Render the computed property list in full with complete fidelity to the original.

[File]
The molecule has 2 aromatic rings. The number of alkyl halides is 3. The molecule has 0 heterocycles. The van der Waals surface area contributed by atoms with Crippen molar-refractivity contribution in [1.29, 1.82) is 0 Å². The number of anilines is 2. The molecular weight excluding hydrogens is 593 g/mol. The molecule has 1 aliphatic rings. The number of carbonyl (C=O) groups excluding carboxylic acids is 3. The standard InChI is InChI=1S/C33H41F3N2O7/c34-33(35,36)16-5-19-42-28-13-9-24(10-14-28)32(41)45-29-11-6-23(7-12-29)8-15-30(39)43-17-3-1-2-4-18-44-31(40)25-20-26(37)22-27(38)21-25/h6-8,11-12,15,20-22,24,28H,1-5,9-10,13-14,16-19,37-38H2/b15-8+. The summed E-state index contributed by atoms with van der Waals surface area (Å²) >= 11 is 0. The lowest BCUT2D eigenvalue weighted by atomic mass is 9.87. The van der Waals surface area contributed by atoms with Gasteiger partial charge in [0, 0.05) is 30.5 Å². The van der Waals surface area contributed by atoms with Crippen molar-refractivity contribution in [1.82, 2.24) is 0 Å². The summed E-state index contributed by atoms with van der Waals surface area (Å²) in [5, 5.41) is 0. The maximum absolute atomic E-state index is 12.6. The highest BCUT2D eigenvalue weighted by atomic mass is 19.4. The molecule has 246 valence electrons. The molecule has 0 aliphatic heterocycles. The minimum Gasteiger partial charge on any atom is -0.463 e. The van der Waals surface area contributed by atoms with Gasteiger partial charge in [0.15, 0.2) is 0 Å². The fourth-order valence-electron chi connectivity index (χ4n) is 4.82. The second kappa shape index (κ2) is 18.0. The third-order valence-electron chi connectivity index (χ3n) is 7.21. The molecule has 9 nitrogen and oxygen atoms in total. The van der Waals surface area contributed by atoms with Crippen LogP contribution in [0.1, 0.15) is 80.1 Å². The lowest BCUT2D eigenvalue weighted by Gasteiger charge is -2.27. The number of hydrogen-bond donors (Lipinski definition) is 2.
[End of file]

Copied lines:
The molecule has 2 aromatic rings. The number of alkyl halides is 3. The molecule has 0 heterocycles. The van der Waals surface area contributed by atoms with Crippen molar-refractivity contribution in [1.29, 1.82) is 0 Å². The number of anilines is 2. The molecular weight excluding hydrogens is 593 g/mol. The molecule has 1 aliphatic rings. The number of carbonyl (C=O) groups excluding carboxylic acids is 3. The standard InChI is InChI=1S/C33H41F3N2O7/c34-33(35,36)16-5-19-42-28-13-9-24(10-14-28)32(41)45-29-11-6-23(7-12-29)8-15-30(39)43-17-3-1-2-4-18-44-31(40)25-20-26(37)22-27(38)21-25/h6-8,11-12,15,20-22,24,28H,1-5,9-10,13-14,16-19,37-38H2/b15-8+. The summed E-state index contributed by atoms with van der Waals surface area (Å²) >= 11 is 0. The lowest BCUT2D eigenvalue weighted by atomic mass is 9.87. The van der Waals surface area contributed by atoms with Gasteiger partial charge in [0, 0.05) is 30.5 Å². The van der Waals surface area contributed by atoms with Crippen molar-refractivity contribution in [1.82, 2.24) is 0 Å². The summed E-state index contributed by atoms with van der Waals surface area (Å²) in [5, 5.41) is 0. The maximum absolute atomic E-state index is 12.6. The highest BCUT2D eigenvalue weighted by atomic mass is 19.4. The molecule has 246 valence electrons. The molecule has 0 aliphatic heterocycles. The minimum Gasteiger partial charge on any atom is -0.463 e. The van der Waals surface area contributed by atoms with Gasteiger partial charge in [0.15, 0.2) is 0 Å². The fourth-order valence-electron chi connectivity index (χ4n) is 4.82. The second kappa shape index (κ2) is 18.0. The third-order valence-electron chi connectivity index (χ3n) is 7.21. The molecule has 9 nitrogen and oxygen atoms in total. The van der Waals surface area contributed by atoms with Crippen LogP contribution in [0.1, 0.15) is 80.1 Å². The lowest BCUT2D eigenvalue weighted by Gasteiger charge is -2.27. The number of hydrogen-bond donors (Lipinski definition) is 2.